Cauchy sequence

(b) A sequence that is not Cauchy. The elements of the sequence do not get arbitrarily close to each other as the sequence progresses.

In mathematics, a Cauchy sequence (French pronunciation: ​[koʃi]; KOH-shee), named after Augustin-Louis Cauchy, is a sequence whose elements become arbitrarily close to each other as the sequence progresses.[1] More precisely, given any small positive distance, all but a finite number of elements of the sequence are less than that given distance from each other.

It is not sufficient for each term to become arbitrarily close to the preceding term. For instance, in the sequence of square roots of natural numbers:

The utility of Cauchy sequences lies in the fact that in a complete metric space (one where all such sequences are known to converge to a limit), the criterion for convergence depends only on the terms of the sequence itself, as opposed to the definition of convergence, which uses the limit value as well as the terms. This is often exploited in algorithms, both theoretical and applied, where an iterative process can be shown relatively easily to produce a Cauchy sequence, consisting of the iterates, thus fulfilling a logical condition, such as termination.

Generalizations of Cauchy sequences in more abstract uniform spaces exist in the form of Cauchy filters and Cauchy nets.

Moduli of Cauchy convergence are used by constructive mathematicians who do not wish to use any form of choice. Using a modulus of Cauchy convergence can simplify both definitions and theorems in constructive analysis. Regular Cauchy sequences were used by Errett Bishop in his , and by Douglas Bridges in a non-constructive textbook (ISBN 978-0-387-98239-7).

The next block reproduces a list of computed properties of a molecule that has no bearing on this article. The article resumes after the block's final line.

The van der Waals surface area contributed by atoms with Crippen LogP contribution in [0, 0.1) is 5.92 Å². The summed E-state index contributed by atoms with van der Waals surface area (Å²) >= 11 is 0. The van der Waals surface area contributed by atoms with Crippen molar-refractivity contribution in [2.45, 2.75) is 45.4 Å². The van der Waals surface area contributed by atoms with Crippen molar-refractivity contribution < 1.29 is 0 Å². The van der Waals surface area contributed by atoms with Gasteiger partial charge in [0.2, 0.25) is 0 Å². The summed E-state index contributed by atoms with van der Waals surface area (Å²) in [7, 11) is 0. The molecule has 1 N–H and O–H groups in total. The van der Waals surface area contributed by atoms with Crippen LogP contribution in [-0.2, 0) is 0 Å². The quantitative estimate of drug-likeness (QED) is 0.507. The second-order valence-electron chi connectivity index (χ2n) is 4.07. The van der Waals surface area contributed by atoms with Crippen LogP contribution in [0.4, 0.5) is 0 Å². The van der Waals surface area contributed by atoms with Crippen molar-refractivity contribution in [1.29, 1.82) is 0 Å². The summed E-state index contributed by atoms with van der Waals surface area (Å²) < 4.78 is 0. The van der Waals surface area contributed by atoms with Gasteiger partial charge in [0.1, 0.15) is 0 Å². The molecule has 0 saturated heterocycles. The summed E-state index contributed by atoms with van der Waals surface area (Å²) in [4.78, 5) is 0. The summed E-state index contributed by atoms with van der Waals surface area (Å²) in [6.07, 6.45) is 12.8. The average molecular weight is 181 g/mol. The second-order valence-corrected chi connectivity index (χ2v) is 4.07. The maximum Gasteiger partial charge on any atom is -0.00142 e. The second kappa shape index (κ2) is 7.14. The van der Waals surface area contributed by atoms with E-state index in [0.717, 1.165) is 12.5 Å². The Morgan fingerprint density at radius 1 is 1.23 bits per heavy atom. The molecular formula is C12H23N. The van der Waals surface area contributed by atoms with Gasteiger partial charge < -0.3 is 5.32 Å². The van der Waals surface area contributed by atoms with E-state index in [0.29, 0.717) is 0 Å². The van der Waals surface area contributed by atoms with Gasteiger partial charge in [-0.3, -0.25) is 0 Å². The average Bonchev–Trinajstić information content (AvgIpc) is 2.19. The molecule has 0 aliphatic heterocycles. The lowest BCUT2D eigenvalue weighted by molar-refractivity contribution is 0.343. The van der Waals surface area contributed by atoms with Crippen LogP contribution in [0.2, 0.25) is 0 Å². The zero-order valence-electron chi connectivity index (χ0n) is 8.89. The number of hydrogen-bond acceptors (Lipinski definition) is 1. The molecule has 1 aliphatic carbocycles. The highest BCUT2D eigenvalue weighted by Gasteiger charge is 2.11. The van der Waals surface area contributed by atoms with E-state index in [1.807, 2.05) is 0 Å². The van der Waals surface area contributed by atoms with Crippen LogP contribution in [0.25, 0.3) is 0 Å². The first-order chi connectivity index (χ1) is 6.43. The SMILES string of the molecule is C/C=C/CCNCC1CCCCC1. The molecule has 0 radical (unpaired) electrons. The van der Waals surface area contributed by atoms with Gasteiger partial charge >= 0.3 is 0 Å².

Roughly speaking, the terms of the sequence are getting closer and closer together in a way that suggests that the sequence ought to have a limit in X. Nonetheless, such a limit does not always exist within X: the property of a space that every Cauchy sequence converges in the space is called completeness, and is detailed below.

A metric space (X, d) in which every Cauchy sequence converges to an element of X is called complete.

The real numbers are complete under the metric induced by the usual absolute value, and one of the standard constructions of the real numbers involves Cauchy sequences of rational numbers. In this construction, each equivalence class of Cauchy sequences of rational numbers with a certain tail behavior—that is, each class of sequences that get arbitrarily close to one another— is a real number.

A rather different type of example is afforded by a metric space X which has the discrete metric (where any two distinct points are at distance 1 from each other). Any Cauchy sequence of elements of X must be constant beyond some fixed point, and converges to the eventually repeating term.

These last two properties, together with the Bolzano–Weierstrass theorem, yield one standard proof of the completeness of the real numbers, closely related to both the Bolzano–Weierstrass theorem and the Heine–Borel theorem. Every Cauchy sequence of real numbers is bounded, hence by Bolzano–Weierstrass has a convergent subsequence, hence is itself convergent. This proof of the completeness of the real numbers implicitly makes use of the least upper bound axiom. The alternative approach, mentioned above, of constructing the real numbers as the completion of the rational numbers, makes the completeness of the real numbers tautological.